What mistakes an analyst makes in the first six months of work and how to avoid them

Heidi ho, Kyle!

My name is Diana and I am a Business Analyst at Surf. Last year I completed my Bachelor’s degree in Computer Science at VSU: this gave me basic theoretical knowledge. However, the theory is not very applicable without practice: now I am bumping into real projects.

I have come to you to share the experience that I received on my first combat project. We made a mobile banking application with a complex architecture and a bunch of features.

It is always interesting to listen (or read, in our case) about the mistakes of others, but besides this, the article can help novice and future analysts not jump on someone else’s rake. After all, if you figure out how to interact with customers and colleagues, you can avoid misunderstandings and difficulties in future development and successfully lead the project.

Buckle up tight: we are starting an exciting journey through the world of mistakes of a novice analyst (all the tricks were performed by professional stuntmen, do not repeat at home).

Don’t be afraid to ask more questions and ask for clarifications

My experience shows that when you conduct high-level analytics, it is impossible to take into account all the key points – that’s why it is high-level. Understanding the feature and its implementation occurs gradually, as you immerse yourself in the analysis process. At first, it is difficult to determine what is worth paying special attention to, and to isolate the important among the large amount of information that is thrown to you from all sides. This will ultimately affect development time and labor.

It is better to ask more questions than to miss something. For example, when working on a project, it is important to clarify:

  • On which side will the logic be implemented: front, middleware, back?

  • How to determine the desired state of an element? How and where to get and process the required parameters?

  • An approximate design mockup, because it clearly shows what exactly needs to be implemented, it is easier to perceive the requirements.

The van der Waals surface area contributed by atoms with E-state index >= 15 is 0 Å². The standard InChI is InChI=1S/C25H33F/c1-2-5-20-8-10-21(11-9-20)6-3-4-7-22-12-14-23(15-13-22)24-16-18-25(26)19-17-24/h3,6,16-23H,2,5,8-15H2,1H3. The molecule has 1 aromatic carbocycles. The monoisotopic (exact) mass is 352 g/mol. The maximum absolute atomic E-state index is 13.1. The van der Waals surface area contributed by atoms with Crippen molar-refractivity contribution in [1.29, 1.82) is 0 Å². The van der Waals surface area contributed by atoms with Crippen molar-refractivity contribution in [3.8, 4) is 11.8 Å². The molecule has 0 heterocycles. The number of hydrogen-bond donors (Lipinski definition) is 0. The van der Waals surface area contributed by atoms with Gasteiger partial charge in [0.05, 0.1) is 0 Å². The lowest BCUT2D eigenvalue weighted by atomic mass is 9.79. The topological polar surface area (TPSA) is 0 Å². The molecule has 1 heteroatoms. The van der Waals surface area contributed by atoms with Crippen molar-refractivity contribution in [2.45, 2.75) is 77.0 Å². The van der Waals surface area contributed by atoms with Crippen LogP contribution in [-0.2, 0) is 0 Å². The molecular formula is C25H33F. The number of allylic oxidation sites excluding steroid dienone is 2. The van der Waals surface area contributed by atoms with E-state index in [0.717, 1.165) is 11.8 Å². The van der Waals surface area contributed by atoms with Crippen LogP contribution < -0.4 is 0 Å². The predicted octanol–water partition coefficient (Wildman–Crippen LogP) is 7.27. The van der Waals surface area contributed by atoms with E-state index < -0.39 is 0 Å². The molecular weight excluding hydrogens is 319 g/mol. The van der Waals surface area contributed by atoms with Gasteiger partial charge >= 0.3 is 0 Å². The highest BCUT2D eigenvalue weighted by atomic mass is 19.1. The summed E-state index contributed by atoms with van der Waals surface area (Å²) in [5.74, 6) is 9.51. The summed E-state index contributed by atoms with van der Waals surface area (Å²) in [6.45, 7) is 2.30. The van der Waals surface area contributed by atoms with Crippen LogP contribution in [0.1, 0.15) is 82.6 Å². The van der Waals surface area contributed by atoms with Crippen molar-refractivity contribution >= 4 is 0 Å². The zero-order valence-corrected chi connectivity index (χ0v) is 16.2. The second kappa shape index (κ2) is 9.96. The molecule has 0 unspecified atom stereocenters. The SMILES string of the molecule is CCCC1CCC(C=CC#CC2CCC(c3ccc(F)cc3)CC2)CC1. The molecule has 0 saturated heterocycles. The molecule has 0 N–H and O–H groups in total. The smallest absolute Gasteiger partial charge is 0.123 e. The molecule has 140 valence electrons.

• Do these requirements relate to your side, or will no modifications be required from you?

Before transferring information to the developers, you need to make sure that you and the client understand each other: discussed all the key points and figured out what the client wants to get at the end.

Check and double-check the fulfillment of agreements

When a large number of people participate in the process of developing a feature, this at least means that it will not be easy for the parties to agree. It also means that it will be difficult to keep track of all the requirements and agreements.

For example, on my project, project managers and business analysts from the front and back teams, product owners and testers from the customer’s side can participate in the discussion of new functionality.

We usually discuss tasks in correspondence or at online meetings. It is easy to understand that on a call of 20 people it is easy to miss an assignment. Therefore, I am writing down the basic information that was discussed during the call. After that I duplicate the requirements in printed form and ask my colleagues for confirmation to make sure I haven’t missed anything. In addition, written agreements guarantee that the customer cannot change shoes and change requirements if desired.

Then I monitor the implementation of these instructions: periodically (depending on how the feature is on) I check with the performers the status of readiness and kick them as needed.

Feel free to be persistent and even annoying, sometimes you and the project manager are the only ones who can influence the fact that the agreements are completed on time. If you see that there are no answers at the agreed time, do not hesitate to ping your colleagues. Otherwise, the wait can be very long.

Before you give the feature the green light, step on the gas and release it into production, check if there is an unfulfilled requirement going along the pedestrian crossing, which will then stall your development. It may seem like a trifle, but believe me, such things are better not to be missed.

Real life example

We developed a feature that, when a certain condition was met, displayed a button on the main screen. When we discussed the implementation, we decided that the condition will be checked on the backend, and the front will receive a field with a sign of the fulfillment or non-fulfillment of this condition.

I did not focus the attention of the backend and the product owner on how important it is for the backend to send us this sign. When the feature was about to go into development, there was still no trace of this sign, because neither the backing service nor the third-party service, whose API we accessed, developed it.

Because of this, the process was delayed by another week, because a lot of time had to be spent on re-discussion. As a result, we decided to always display the button 🙂